Raising Dion misses the mark on several fronts. Alisha Wainwright deserves better than the script she's given and overall audiences deserve and expect better than what Raising Dion provides. That said there's room for improvement in a season 2
After about three episodes of Raising Dion I realized that I probably wasn’t the target audience for the show. That’s not really a major issue for me when it comes to reviewing a TV series or movie. Knowing who the target audience is and adjusting to that realization helps me figure out where the show runners or film makers are positioning the story. As long as I can pinpoint who the target audience is, I can at the very least adjust to that point of view to give a more accurate critique of what I’m watching. The problem with Raising Dion is that after completing the nine episode season, I’m still unsure of who the target audience is and worse, I’m not sure the series knows either.
Ja'Siah Young (Dion) and Alisha Wainwright (Nicole) Photo Credit: Netflix
Raising Dion is based off of a comic series by Dennis Liu and a short film both by the same name. Netflix signed up to turn the comic/short film into a series while Michael B Jordan signed on to be an executive producer and here we are. Nicole Warren (Alisha Wainwright) is a single black mother struggling to juggle her own career and raise her son Dion (Ja’Siah Young) after the tragic death of her husband and Dion’s father, Mark (Michael B Jordan). Adding to the every day complications of being a single black mother is the realization that Dion has developed super powers. With the help of Pat (Jason Ritter), a close family friend, Nicole and Dion work to not only get a handle on Dion’s growing powers but also avoid a confrontation with a super powered villain named ’The Crooked Man’ who may not only be the key to Dion’s powers but linked to Mark’s work.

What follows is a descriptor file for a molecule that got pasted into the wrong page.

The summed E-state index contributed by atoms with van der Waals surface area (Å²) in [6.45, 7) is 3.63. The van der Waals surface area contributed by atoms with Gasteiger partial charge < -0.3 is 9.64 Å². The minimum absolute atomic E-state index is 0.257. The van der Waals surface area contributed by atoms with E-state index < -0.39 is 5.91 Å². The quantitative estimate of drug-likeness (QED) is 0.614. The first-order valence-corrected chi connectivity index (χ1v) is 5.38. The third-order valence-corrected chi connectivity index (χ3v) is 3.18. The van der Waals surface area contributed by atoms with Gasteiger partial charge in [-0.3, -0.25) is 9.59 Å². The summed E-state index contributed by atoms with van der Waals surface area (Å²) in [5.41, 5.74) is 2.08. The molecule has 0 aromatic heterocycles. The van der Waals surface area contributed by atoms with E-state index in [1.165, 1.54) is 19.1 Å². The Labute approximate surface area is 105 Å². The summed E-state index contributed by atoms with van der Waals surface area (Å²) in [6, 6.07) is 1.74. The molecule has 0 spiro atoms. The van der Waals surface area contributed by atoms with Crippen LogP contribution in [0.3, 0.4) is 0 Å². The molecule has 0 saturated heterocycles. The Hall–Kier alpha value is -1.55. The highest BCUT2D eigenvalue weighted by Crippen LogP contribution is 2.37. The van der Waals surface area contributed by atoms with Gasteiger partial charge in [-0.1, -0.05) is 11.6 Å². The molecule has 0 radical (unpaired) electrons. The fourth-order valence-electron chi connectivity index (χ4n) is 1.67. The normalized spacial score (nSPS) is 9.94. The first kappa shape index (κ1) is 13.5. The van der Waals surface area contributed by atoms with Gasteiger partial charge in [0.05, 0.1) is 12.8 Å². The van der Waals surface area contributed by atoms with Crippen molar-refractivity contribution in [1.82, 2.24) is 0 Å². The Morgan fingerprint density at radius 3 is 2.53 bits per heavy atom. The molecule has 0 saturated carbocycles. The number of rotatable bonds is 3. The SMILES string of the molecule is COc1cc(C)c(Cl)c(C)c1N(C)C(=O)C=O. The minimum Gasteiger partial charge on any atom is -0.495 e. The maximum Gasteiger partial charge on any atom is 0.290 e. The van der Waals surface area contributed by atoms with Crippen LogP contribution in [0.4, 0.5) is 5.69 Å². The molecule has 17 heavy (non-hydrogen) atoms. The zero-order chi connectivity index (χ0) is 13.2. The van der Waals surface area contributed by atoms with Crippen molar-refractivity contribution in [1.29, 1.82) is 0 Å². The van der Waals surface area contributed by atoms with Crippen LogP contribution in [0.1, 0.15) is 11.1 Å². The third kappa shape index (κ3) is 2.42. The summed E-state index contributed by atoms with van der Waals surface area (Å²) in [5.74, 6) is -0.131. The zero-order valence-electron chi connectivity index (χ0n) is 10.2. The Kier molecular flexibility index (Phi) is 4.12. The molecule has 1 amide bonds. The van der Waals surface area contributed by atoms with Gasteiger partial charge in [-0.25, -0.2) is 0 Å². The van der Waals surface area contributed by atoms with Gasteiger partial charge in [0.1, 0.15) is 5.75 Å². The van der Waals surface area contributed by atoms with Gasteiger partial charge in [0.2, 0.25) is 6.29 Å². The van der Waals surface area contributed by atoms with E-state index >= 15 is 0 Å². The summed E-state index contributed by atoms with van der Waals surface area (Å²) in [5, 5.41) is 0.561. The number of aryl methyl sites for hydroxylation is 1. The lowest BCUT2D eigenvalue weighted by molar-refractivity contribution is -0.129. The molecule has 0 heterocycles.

Now the most obvious answer to who the audience is for Raising Dion would probably be that it is for kids. The show after all is about a young black boy who discovers he has powers. As a former child myself (I know…that was a thing at one point in my history), I can relate to the dream of one day waking up to discover I can move objects with my mind or teleport like some of my favorite comic book characters. In that respect, it’s easy to see the appeal for kids. Dion is a young boy who lost his father and is stuck in a new school struggling to make friend. His only real friend is Esperanza (Sammi Haney), a young girl wise beyond her age who is confined to a wheelchair. Esperanza and Dion bond over being the “invisible” kids in the school who are constantly overlooked. Esperanza is probably the best character on the show (She definitely has some of the best lines) due to the character’s identity as a disabled young girl being integral in who her character is. She’s both very aware of how the outside world views her but at the same time doesn’t let any of that stop her from living her life and being friends with Dion.
Sammi Haney (Esperanza) Photo Credit: Steve Dietl/Netflix